by Sean Clements
It’s been called the “silent epidemic.”
Suicide is a leading cause of death across the United States and the eighth leading cause of death in Arizona. In fact, the suicide rate for men in construction is 49 out of 100,000, nearly twice the suicide rate of working men in other industries.
And yet, no one is talking about it.
Is it the workers – or the industry?
Construction is a male-dominated industry, where discussions around emotional issues, stress, depression, or anxiety are few and far between. With a competitive, "macho" culture, seeking help or support from professional services may not even be seriously considered.
To make matters worse, the work itself can exacerbate any potential mental health issues. The labor is seasonal and irregular, so there isn't much job security. At the same time, when a project is underway, there is pressure to work long hours, leading to the kind of physical exhaustion that can impact life outside the workplace. And that doesn't take into account whether the paychecks stretch far enough to support a family.
The heavy labor can lead to injuries or even chronic conditions – and the drugs prescribed may help with the pain but also add to the industry’s drug abuse problem.
It all leads to a sense of helplessness and despair.
At the same time, working on a job site far away from home – or even just working long hours and not spending much time with your family and friends – may remove a worker from their social support network, the people who could do the most to recognize a mental health challenge and help to turn it around.
Another challenge is the pressure to perform risky activities for the sake of completing a job quickly. The relentless pressure builds and builds until finally, something happens.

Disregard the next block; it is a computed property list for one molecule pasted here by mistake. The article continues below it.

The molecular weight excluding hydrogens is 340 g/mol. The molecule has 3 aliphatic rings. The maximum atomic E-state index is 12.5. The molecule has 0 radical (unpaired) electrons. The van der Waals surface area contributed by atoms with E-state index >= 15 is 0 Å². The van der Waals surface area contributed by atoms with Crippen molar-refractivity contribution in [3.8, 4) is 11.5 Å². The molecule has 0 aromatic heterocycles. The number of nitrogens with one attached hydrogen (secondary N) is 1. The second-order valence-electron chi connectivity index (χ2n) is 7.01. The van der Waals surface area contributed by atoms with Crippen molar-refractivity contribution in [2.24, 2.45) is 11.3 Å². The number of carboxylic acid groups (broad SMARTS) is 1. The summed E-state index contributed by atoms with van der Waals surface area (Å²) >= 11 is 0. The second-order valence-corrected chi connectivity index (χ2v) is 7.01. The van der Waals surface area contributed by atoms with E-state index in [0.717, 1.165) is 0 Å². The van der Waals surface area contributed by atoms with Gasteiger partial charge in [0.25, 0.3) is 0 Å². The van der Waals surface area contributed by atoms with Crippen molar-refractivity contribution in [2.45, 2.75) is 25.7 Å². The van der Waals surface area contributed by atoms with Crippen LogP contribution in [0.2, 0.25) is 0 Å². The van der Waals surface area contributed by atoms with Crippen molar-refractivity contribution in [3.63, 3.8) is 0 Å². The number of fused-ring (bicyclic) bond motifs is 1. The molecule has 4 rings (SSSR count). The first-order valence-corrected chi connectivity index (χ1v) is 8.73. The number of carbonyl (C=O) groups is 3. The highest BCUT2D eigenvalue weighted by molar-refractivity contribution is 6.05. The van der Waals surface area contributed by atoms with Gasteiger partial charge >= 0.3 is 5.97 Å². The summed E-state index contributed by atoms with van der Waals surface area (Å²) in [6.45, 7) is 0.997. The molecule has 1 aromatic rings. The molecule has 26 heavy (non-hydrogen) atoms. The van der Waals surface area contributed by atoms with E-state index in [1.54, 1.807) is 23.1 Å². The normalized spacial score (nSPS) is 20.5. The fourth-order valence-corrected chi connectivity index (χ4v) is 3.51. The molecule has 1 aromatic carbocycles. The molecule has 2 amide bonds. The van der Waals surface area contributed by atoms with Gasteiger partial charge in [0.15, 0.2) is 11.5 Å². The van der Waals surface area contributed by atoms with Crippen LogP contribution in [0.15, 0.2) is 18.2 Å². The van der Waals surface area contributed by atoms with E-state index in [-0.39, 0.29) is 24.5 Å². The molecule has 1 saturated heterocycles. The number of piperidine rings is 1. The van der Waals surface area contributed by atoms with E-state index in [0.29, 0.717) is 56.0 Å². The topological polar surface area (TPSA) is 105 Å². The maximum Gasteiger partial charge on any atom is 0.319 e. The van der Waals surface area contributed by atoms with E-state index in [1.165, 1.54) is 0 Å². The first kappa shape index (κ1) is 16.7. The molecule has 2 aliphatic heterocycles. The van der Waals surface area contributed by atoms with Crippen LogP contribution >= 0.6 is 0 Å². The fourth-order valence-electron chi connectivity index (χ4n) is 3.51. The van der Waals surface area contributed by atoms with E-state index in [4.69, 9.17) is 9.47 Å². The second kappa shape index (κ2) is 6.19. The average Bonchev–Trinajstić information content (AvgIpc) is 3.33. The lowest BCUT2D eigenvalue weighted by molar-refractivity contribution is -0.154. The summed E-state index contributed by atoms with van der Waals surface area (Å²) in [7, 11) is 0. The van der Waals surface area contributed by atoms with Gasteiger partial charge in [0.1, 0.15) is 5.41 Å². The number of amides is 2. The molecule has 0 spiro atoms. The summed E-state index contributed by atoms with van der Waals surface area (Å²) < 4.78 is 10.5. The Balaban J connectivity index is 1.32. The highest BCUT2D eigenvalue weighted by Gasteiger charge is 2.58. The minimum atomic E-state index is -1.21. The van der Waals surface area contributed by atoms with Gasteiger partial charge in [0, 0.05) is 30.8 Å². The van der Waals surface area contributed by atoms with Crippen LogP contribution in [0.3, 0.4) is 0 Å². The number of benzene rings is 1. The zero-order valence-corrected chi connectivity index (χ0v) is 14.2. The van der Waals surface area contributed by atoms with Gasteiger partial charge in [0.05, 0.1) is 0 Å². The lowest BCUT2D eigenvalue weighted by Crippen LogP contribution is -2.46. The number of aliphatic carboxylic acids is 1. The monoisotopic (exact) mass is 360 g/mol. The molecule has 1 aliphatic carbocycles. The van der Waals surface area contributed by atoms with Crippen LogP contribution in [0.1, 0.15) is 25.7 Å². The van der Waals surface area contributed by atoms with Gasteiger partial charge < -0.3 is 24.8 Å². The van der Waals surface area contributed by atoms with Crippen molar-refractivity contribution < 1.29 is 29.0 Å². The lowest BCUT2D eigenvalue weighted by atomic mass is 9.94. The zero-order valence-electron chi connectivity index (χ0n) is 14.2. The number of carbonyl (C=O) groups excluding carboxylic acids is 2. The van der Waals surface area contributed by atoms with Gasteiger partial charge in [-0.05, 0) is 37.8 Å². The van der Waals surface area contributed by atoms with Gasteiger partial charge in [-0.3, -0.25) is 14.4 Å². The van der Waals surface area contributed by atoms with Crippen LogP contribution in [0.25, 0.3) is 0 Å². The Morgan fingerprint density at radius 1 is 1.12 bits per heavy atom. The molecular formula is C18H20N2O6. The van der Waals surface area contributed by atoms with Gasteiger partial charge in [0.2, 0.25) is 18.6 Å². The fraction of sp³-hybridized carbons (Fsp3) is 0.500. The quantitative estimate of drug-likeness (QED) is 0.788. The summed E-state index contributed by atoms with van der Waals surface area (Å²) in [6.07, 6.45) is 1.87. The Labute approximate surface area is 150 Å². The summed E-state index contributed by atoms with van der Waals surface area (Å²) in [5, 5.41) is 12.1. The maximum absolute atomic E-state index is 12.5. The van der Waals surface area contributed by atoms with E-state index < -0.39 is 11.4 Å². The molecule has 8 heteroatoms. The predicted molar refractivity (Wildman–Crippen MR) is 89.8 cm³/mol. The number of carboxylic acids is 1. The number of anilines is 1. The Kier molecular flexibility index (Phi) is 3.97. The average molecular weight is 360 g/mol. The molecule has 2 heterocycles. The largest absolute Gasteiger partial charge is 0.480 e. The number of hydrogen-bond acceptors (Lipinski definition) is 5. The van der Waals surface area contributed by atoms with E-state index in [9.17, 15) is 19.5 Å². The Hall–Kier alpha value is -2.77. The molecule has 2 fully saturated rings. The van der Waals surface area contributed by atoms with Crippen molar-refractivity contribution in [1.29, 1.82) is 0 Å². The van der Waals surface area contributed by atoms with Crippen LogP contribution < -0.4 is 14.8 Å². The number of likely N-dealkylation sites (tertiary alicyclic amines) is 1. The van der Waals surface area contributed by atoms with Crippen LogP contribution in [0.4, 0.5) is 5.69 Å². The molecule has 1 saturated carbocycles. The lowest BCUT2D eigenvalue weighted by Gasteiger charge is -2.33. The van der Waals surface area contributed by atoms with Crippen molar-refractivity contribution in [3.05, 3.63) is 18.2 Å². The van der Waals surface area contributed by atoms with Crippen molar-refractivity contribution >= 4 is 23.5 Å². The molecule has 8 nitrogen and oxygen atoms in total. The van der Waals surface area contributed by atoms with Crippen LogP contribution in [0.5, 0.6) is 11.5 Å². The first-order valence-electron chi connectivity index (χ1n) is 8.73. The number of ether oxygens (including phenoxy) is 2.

What’s the Right Way to Respond?
Most construction employers don't discuss employee mental health until after a worker dies from suicide. Then there's the reactive scramble to make sure counselors are available for a short period.
Unfortunately, this is not an effective – or even a caring – response. It is essential to provide support to help coworkers with their grief. But it's even more important to take steps to prevent suicide.
Start by sharing information in an authentic, meaningful way. Suicide should be discussed in a small group format or a break-out session during annual training, not presented in a town hall meeting. The topic merits focused attention. If you aren’t sure how to provide this education, get help. Your broker can provide resources to support your efforts – or the broker can direct you to someone who can.
No one expects construction workers to be able to diagnose their coworkers. But they should be able to recognize a cry for help. Approximately 70 percent of those who die by suicide make a direct or indirect statement that sends a signal. Therefore, it may be helpful to provide information on signs of stress, symptoms of depression, and suicide awareness.
To read the rest of this article, you are invited to purchase the digital issue here.
This article originally appeared in the bimonthly Arizona Contractor & Community magazine, Nov/Dec 2021 issue, Vol. 10, No. 6.